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I’d Cut Down Every Law in England… !

Posted by on Jun 1, 2018

It is almost that time of the year of for newly minted law graduates.  There are days when I reflect on the growth of the rule of law in the international context and its importance for order and justice in the world. This included international trade law.  But as we know the rule of law in this context remains vulnerable to local views and narrow national self-interest.   When I was called to the bar (many years ago) the great criminal lawyer and fighter for civil rights. Author Maloney QC, quoted from the play about Sir Thomas More – A Man for All Seasons by Richard Bolt. When Sir Thomas is threatened by Richard Rich – a man seen as dangerous man, his family urges him to take whatever means necessary to dispose of him. ROPER Arrest him. ALICE Yes! MORE For what? ALICE He’s dangerous! ROPER For libel; he’s a spy. ALICE He is! Arrest him! MARGARET Father, that man’s bad. MORE There is no law against that. ALICE (Exasperated, pointing after RICH) While you talk, he’s gone! MORE And go he should, if he was the Devil himself, until he broke the law! ROPER So now you’d give the Devil benefit of law! MORE Yes. What would you do? Cut a great road through the law to get after the Devil? ROPER I’d cut down every law in England to do that! MORE  Oh? And when the last law was down, and the Devil turned round on you — where would you hide, Roper, the laws all being flat? This country’s planted thick with laws from coast to coast — man’s laws, not God’s — and if you cut them down — and you’re just the man to do it — d’you really think you could stand upright in the winds that would blow then? Yes, I’d give the Devil benefit of law, for my own safety’s...

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Steel, Aluminum, and the WTO’s Pandora’s Box – Part III

Posted by on Jun 1, 2018

On May 31, 2018 the U.S. Secretary of Commerce, Wilbur Ross announced that the section 232 tariff on steel and the 10% tariff on aluminum would go into effect June 1st with respect to imports from Canada, the EU, and Mexico. All three had been give exceptions following the March  8th decision by the U.S. president to impose these measures pursuant to section 232 of the Trade Expansion Act 1962 on the basis of national security concerns. For more details regarding the decision and the products covered see our earlier report –  http://www.wl-tradelaw.com/steel-aluminum-and-the-wtos-pandoras-box-part-ii/ and https://www.cbp.gov/trade/programs-administration/entry-summary/232-tariffs-aluminum-and-steel Earlier this month the U.S. Administration announced the initiation of a section 232 investigation into the imports of auto on a global basis (including Canada and Mexico). Canada, the EU. and Mexico reacted quickly with plans to launch trade challenges (WTO, NAFTA) and to retaliate within the next several weeks.   For more details on Canada’s $16.6 Billion list of suggested products to be targeted (to be targeted commencing) July 1st ) see – https://www.fin.gc.ca/activty/consult/cacsap-cmpcaa-eng.asp  Note Canadian individuals and firms are invited to comment within the next 15 days. More to...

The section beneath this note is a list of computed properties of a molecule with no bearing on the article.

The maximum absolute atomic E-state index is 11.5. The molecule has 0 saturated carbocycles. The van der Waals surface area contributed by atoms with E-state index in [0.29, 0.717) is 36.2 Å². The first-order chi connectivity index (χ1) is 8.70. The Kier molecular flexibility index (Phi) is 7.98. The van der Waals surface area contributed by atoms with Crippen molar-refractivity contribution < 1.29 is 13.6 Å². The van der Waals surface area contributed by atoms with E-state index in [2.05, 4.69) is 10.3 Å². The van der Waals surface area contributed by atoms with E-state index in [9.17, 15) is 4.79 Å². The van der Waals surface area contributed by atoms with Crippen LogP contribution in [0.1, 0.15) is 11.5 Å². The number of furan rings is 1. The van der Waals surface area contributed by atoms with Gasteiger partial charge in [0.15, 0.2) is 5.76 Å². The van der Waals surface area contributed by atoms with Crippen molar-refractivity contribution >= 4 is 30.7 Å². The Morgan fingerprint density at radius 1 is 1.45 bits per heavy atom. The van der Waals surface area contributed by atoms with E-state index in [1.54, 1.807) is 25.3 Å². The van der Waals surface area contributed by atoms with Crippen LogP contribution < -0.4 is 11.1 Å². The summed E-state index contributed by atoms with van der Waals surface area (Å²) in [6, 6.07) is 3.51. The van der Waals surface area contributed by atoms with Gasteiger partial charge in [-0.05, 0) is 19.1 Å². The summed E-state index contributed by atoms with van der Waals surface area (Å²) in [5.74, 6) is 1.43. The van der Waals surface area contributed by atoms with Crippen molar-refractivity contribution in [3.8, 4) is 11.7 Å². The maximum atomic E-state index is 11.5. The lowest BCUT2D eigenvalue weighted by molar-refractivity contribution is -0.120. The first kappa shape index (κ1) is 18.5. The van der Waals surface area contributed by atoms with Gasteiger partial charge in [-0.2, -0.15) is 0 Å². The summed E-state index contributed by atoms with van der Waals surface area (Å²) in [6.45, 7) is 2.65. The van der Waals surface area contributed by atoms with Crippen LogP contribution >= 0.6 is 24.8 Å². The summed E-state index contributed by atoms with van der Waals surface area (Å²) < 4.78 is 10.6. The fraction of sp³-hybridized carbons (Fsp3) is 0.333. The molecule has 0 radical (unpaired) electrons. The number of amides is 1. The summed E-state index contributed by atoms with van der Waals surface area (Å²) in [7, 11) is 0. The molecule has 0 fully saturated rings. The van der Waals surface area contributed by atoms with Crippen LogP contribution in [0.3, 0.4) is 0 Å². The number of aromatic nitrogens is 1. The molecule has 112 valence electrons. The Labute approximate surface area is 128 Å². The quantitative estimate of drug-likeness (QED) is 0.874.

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Steel, Aluminum, and the WTO’s Pandora’s Box – Part II

Posted by on Mar 12, 2018

On Thursday March 8th, President Trump followed through on his threat to impose tariffs on all of steel (25%) and aluminum (10%) on a global basis. The Proclamations on the two products are notable in that it aims to link the tariffs to the national security of the United States.  “The persistent threat of further closures of domestic steel production facilities and the “shrinking [of our] ability to meet national security production requirements in a national emergency.” This same rationale is used to justify exempting both Canada and Mexico.  As the Proclamation on steel sets out: Given our shared commitment to supporting each other in addressing national security concerns, our shared commitment to addressing global excess capacity for producing steel, the physical proximity of our respective industrial bases, the robust economic integration between our countries, the export of steel articles produced in the United States to Canada and Mexico, and the close relation of the economic welfare of the United States to our national security …  the necessary and appropriate means to address the threat to the national security posed by imports of steel articles from Canada and Mexico is to continue ongoing discussions with these countries and to exempt steel articles imports from these countries from the tariff, at least at this time.  I expect that Canada and Mexico will take action to prevent transshipment of steel articles through Canada and Mexico to the United States. However the President added an important caveat and linked the exemption to the ongoing NAFTA negotiation: Without this tariff and satisfactory outcomes in ongoing negotiations with Canada and Mexico, the  [aluminum and steel] industry will continue to decline, leaving the United States at risk of becoming reliant on foreign producers of steel to meet our national security needs — a situation that is fundamentally inconsistent with the safety and security of the American people …  Note that “steel articles” are defined at the Harmonized Tariff Schedule (HTS) 6‑digit level as:  7206.10 through 7216.50, 7216.99 through 7301.10, 7302.10, 7302.40 through 7302.90, and 7304.10 through 7306.90, including any subsequent revisions to these HTS classifications. “Aluminum articles” are defined in the Harmonized Tariff Schedule (HTS) as:...